May 14, 2010 | 4:49 pm
Posted by Albert Fuchs, M.D.
A lot of people who believe they have food allergies don’t. What’s worse, a lot of people who were told by their doctor they have food allergies don’t.
An article in the current issue of the Journal of the American Medical Association tried to review the existing literature on food allergies to standardize how food allergies are diagnosed. What the study found was an inconsistent jumble of unreliable test results and methods.
First, to clear up some of the confusion, we have to understand the difference between food allergy and food intolerance. A food allergy is a reproducible adverse reaction to a specific food that is mediated by a specific antibody that your body makes. It usually results in a rash or difficulty breathing and can be life-threatening. The article estimates that more than 1% or 2% of the population (but less than 10%) have true food allergies.
Food intolerance is any other adverse effect from food. Lactose intolerance, for example, is the inability to digest lactose, the carbohydrate in dairy products. It leads to abdominal discomfort and diarrhea whenever dairy foods are ingested. It is not an allergy. Neither is acid reflux, which can be exacerbated by certain foods, or gustatory rhinitis, in which spicy foods cause a runny nose. These are all food intolerances. So if you get heartburn every time you eat mint, you’re not allergic. You just have acid reflux that is exacerbated by mint.
But we doctors are a more important source of the confusion. Unfortunately, there is no easy way to accurately test for food allergies. The most common tests are skin prick tests, in which small amounts of the food proteins are injected into the skin, and blood tests which look for antibodies to certain food proteins. The problem with both tests is that they are very inaccurate and yield many false positives – the tests can be abnormal even when the person is not allergic. So based on these tests many patients have been incorrectly told that they have a food allergy.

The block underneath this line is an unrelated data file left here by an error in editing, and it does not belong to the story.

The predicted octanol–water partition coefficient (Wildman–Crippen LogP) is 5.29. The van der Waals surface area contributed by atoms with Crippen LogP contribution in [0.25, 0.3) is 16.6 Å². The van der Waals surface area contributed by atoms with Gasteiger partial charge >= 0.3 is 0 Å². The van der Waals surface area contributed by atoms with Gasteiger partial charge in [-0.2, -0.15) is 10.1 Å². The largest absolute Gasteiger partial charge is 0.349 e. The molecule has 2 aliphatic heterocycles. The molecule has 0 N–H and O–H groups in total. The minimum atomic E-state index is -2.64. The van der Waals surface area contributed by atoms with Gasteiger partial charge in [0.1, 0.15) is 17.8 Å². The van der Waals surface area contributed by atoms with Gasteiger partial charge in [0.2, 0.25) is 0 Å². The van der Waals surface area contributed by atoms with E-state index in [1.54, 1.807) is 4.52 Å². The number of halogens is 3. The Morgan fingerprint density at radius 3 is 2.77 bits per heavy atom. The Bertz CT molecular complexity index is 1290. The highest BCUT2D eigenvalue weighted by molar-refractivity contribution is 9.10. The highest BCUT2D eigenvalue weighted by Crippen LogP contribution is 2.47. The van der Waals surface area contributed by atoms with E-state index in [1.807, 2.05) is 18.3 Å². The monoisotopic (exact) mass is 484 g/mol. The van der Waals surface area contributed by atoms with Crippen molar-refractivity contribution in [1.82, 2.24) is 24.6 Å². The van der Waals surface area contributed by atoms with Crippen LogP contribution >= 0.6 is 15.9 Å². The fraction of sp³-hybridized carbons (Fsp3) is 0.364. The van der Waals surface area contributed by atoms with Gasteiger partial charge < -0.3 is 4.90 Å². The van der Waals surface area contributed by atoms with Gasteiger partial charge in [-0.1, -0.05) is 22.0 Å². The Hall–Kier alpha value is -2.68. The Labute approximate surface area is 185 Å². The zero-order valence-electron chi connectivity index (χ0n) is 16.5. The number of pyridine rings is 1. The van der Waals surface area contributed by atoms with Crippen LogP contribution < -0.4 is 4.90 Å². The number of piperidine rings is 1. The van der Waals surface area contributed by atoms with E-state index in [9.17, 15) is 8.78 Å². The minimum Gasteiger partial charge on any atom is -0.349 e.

The most accurate way to diagnose a food allergy is a food challenge – a patient is given the test food in a disguised form so that she doesn’t know if it is the suspected allergen or a placebo. Then the patient is observed. This is accurate but impractical. The patient must be under observation for a prolonged time in a facility that is equipped to handle a potentially life-threatening allergic reaction.
So the current state of the field is disorganized. There is no standardized accepted way to accurately test for food allergies, and without that foundation, no way to study them. The authors conclude
“There is voluminous literature related to food allergy, but high-quality studies are few. Prime needs for advancement of the field are uniformity in the criteria for what constitutes a food allergy and a set of evidence-based guidelines on which to make this diagnosis.”
Los Angeles Times Booster Shots: With food allergies, much is said but little is known, conclude researchers
New York Times article: Doubt Is Cast on Many Reports of Food Allergies
Journal of the American Medical Association article: Diagnosing and Managing Common Food Allergies
An article in the current issue of Annals of Internal Medicine reviews the experience of the Israeli Field Hospital that responded to the Haiti earthquake. The field hospital had 121 medical staff and 109 support personnel. They arrived 89 hours after the earthquake with a mobile hospital that had operating rooms, intensive care units, equipment for radiology and laboratory testing, and medications. In 10 days they triaged 1,111 patients, hospitalized 737 of them and performed 244 surgeries – an impressive demonstration of logistical, medical and humanitarian preparedness.
Annals of Internal Medicine article: Early Disaster Response in Haiti: The Israeli Field Hospital Experience
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